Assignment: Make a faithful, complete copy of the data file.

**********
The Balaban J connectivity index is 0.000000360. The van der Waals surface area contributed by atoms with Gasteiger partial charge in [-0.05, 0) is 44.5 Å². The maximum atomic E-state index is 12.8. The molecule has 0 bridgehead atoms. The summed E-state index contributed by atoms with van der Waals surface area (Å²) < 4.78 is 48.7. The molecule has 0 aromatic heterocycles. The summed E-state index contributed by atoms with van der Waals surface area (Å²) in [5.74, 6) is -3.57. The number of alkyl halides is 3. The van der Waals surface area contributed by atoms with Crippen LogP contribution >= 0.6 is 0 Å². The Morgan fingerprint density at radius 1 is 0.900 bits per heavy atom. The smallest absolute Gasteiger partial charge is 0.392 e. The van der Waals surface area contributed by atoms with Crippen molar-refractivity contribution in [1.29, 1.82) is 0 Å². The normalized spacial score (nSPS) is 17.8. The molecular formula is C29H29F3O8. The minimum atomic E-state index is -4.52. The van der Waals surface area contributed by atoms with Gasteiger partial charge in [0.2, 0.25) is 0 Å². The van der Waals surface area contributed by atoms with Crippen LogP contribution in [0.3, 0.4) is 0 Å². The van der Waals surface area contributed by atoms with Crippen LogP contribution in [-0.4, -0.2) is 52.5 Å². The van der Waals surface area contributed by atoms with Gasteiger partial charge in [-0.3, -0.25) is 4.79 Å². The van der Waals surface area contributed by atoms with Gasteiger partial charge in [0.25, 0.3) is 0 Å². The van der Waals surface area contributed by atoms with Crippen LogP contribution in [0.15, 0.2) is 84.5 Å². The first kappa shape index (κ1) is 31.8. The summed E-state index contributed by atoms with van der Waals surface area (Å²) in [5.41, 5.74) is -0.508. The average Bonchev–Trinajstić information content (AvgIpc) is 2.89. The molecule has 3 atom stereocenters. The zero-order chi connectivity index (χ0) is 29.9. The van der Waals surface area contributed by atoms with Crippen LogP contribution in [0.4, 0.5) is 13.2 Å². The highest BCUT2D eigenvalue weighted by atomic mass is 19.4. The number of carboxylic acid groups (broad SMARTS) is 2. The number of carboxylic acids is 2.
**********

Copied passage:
The Balaban J connectivity index is 0.000000360. The van der Waals surface area contributed by atoms with Gasteiger partial charge in [-0.05, 0) is 44.5 Å². The maximum atomic E-state index is 12.8. The molecule has 0 bridgehead atoms. The summed E-state index contributed by atoms with van der Waals surface area (Å²) < 4.78 is 48.7. The molecule has 0 aromatic heterocycles. The summed E-state index contributed by atoms with van der Waals surface area (Å²) in [5.74, 6) is -3.57. The number of alkyl halides is 3. The van der Waals surface area contributed by atoms with Crippen LogP contribution >= 0.6 is 0 Å². The Morgan fingerprint density at radius 1 is 0.900 bits per heavy atom. The smallest absolute Gasteiger partial charge is 0.392 e. The van der Waals surface area contributed by atoms with Crippen molar-refractivity contribution in [1.29, 1.82) is 0 Å². The normalized spacial score (nSPS) is 17.8. The molecular formula is C29H29F3O8. The minimum atomic E-state index is -4.52. The van der Waals surface area contributed by atoms with Gasteiger partial charge in [0.2, 0.25) is 0 Å². The van der Waals surface area contributed by atoms with Crippen LogP contribution in [0.3, 0.4) is 0 Å². The van der Waals surface area contributed by atoms with Crippen LogP contribution in [-0.4, -0.2) is 52.5 Å². The van der Waals surface area contributed by atoms with Gasteiger partial charge in [-0.3, -0.25) is 4.79 Å². The van der Waals surface area contributed by atoms with Gasteiger partial charge in [0.25, 0.3) is 0 Å². The van der Waals surface area contributed by atoms with Crippen LogP contribution in [0.15, 0.2) is 84.5 Å². The first kappa shape index (κ1) is 31.8. The summed E-state index contributed by atoms with van der Waals surface area (Å²) in [5.41, 5.74) is -0.508. The average Bonchev–Trinajstić information content (AvgIpc) is 2.89. The molecule has 3 atom stereocenters. The zero-order chi connectivity index (χ0) is 29.9. The van der Waals surface area contributed by atoms with Crippen LogP contribution in [0.4, 0.5) is 13.2 Å². The highest BCUT2D eigenvalue weighted by atomic mass is 19.4. The number of carboxylic acid groups (broad SMARTS) is 2. The number of carboxylic acids is 2.